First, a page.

Experts propose solutions for sustainable European transport by mainstreaming biodiversity

On the occasion of the IENE 2022 international held in Cluj Napoca (Romania), the H2020 BISON project will present its first results during an online press conference on Monday 19 September at 10:30 EEST/ 9:30 CEST. Click to join the zoom press conference. Journalists should register by replying by return e-mail or by e-mail to julie.debouville@fondationbiodiversite.fr.

Key points

  • If business as usual prevails, twice as many roads and railways are expected in the world year 2050 as in 2010.
  • 27 % of the land surface in the EU- (27+UK) is highly fragmented
  • Transport sustainability policies focus on CO2 reduction, but largely miss another key issue: tackling biodiversity loss.
  • The central element of a sustainable transport policy must be the reduction of transport demand.
  • Solutions that jointly address climate change and biodiversity loss are essential to achieve a net positive impact on biodiversity and resilient, safe, and sustainable transport infrastructure systems.

While Europe currently has an estimated 6 million kilometers of road and rail network, the coming years may likely see a substantial expansion of new infrastructure, particularly in Eastern Europe. The eastern part of the continent seeks to expand and modernize its transport infrastructure. However, this region is the home of many rare, endangered species, and contains productive landscapes and functional ecosystems due to a long history of small-scale and extensive agriculture. Here, infrastructure and the entire transport system must be designed very carefully to preserve biodiversity and ecosystem services. In the western part, the focus is rather on repairing and restoring biodiversity values. Europe needs to implement innovative and sustainable solutions to stop the decline of native species and the fragmentation of ecosystems for which transport infrastructure is partly responsible. Existing infrastructure must also be adapted to the new climatic conditions that cause floods, droughts, and forest fires by applying nature-based solutions. The spread of invasive species, which between 1960 and 2020 cost 116.61 billion euros in mitigation is also a priority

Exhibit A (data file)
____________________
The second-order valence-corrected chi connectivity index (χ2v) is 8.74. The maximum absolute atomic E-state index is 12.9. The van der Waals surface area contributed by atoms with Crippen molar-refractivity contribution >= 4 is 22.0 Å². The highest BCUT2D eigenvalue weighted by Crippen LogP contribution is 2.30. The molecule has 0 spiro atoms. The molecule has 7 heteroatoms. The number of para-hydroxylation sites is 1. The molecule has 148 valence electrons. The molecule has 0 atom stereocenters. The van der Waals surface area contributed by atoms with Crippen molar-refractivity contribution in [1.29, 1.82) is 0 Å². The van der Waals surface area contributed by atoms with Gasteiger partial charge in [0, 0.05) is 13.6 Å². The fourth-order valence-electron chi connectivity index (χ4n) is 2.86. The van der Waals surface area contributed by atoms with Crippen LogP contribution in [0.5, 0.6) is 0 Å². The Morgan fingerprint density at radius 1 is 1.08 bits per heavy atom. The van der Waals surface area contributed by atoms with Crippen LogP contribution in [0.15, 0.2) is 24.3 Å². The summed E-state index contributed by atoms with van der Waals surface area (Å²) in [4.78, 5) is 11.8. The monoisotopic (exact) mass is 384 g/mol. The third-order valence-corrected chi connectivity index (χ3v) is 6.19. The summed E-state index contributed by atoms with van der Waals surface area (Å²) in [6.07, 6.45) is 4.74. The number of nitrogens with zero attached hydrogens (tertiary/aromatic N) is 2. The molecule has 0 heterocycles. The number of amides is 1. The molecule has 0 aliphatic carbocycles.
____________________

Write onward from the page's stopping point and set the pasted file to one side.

The responsibilities of the transport sector (traffic and infrastructure) on biodiversity and the need for mitigation are as follows :

  • barrier effects and mortality in wildlife. To avoid these impacts, it is necessary to preserve natural processes and species movements in the landscape by maintaining or restoring ecological corridors, and enhancing green and blue infrastructure that is intersected transport infrastructure.
  • pollution and disturbance in the surrounding habitats. To protect the ecological quality and integrity of the habitats, there is an urgent need to reduce the spread of noise, light, chemicals, and waste, as well as invasive species.
  • New road openings which are very often the first step to complete and profound change. When transport infrastructure is built in natural pristine areas people inevitably follow. Once the first cut is made, many impacts spread such as deforestation,  forest fires, or habitat fragmentation.

Conversely,

  •  Transport infrastructure can provide new habitats hosting wildlife in road verges, stormwater basins, or airport green spaces, that can complement and enrich the surrounding landscape, and promote biodiversity and ecological functions.

A sustainable transport policy must be the reduction of transport demand.

September 14, 2022

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European Union flagThis project has received funding from the European Union’s Horizon 2020 research and innovation programme under grant agreement No 101006661.

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